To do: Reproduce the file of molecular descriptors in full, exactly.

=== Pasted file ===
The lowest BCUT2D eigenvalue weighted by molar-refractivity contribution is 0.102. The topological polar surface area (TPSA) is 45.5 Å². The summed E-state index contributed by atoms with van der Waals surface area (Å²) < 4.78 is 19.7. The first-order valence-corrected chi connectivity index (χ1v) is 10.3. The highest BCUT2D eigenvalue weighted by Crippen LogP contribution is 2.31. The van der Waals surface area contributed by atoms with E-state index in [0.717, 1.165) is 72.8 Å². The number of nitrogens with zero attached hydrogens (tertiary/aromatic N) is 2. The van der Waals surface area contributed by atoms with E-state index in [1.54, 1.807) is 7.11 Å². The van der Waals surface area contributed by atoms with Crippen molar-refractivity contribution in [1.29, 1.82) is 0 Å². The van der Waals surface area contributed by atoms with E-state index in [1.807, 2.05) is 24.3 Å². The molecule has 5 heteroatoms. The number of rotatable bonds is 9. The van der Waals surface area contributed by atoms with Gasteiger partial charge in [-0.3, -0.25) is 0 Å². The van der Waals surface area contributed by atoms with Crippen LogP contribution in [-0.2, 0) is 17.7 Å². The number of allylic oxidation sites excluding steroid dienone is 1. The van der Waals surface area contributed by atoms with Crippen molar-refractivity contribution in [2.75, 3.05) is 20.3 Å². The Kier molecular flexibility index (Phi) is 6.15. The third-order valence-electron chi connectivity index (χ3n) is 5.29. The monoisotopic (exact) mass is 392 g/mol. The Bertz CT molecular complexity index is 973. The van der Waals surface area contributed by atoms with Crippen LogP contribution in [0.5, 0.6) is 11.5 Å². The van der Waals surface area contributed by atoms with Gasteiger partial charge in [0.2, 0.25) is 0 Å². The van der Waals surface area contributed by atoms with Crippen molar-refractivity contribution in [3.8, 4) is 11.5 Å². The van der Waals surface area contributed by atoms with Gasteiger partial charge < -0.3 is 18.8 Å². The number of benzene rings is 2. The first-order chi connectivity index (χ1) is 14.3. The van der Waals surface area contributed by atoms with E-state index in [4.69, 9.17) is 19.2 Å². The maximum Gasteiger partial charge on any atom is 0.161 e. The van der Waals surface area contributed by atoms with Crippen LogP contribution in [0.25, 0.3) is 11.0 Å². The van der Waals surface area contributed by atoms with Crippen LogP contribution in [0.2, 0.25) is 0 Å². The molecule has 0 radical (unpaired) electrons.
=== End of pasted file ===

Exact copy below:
The lowest BCUT2D eigenvalue weighted by molar-refractivity contribution is 0.102. The topological polar surface area (TPSA) is 45.5 Å². The summed E-state index contributed by atoms with van der Waals surface area (Å²) < 4.78 is 19.7. The first-order valence-corrected chi connectivity index (χ1v) is 10.3. The highest BCUT2D eigenvalue weighted by Crippen LogP contribution is 2.31. The van der Waals surface area contributed by atoms with E-state index in [0.717, 1.165) is 72.8 Å². The number of nitrogens with zero attached hydrogens (tertiary/aromatic N) is 2. The van der Waals surface area contributed by atoms with E-state index in [1.54, 1.807) is 7.11 Å². The van der Waals surface area contributed by atoms with Crippen molar-refractivity contribution in [1.29, 1.82) is 0 Å². The van der Waals surface area contributed by atoms with E-state index in [1.807, 2.05) is 24.3 Å². The molecule has 5 heteroatoms. The number of rotatable bonds is 9. The van der Waals surface area contributed by atoms with Gasteiger partial charge in [-0.3, -0.25) is 0 Å². The van der Waals surface area contributed by atoms with Crippen LogP contribution in [-0.2, 0) is 17.7 Å². The number of allylic oxidation sites excluding steroid dienone is 1. The van der Waals surface area contributed by atoms with Crippen molar-refractivity contribution in [2.75, 3.05) is 20.3 Å². The Kier molecular flexibility index (Phi) is 6.15. The third-order valence-electron chi connectivity index (χ3n) is 5.29. The monoisotopic (exact) mass is 392 g/mol. The Bertz CT molecular complexity index is 973. The van der Waals surface area contributed by atoms with Crippen LogP contribution in [0.5, 0.6) is 11.5 Å². The van der Waals surface area contributed by atoms with Gasteiger partial charge in [0.2, 0.25) is 0 Å². The van der Waals surface area contributed by atoms with Crippen molar-refractivity contribution in [3.8, 4) is 11.5 Å². The van der Waals surface area contributed by atoms with Gasteiger partial charge < -0.3 is 18.8 Å². The number of benzene rings is 2. The first-order chi connectivity index (χ1) is 14.3. The van der Waals surface area contributed by atoms with E-state index in [4.69, 9.17) is 19.2 Å². The maximum Gasteiger partial charge on any atom is 0.161 e. The van der Waals surface area contributed by atoms with Crippen LogP contribution in [0.25, 0.3) is 11.0 Å². The van der Waals surface area contributed by atoms with Crippen LogP contribution in [0.2, 0.25) is 0 Å². The molecule has 0 radical (unpaired) electrons.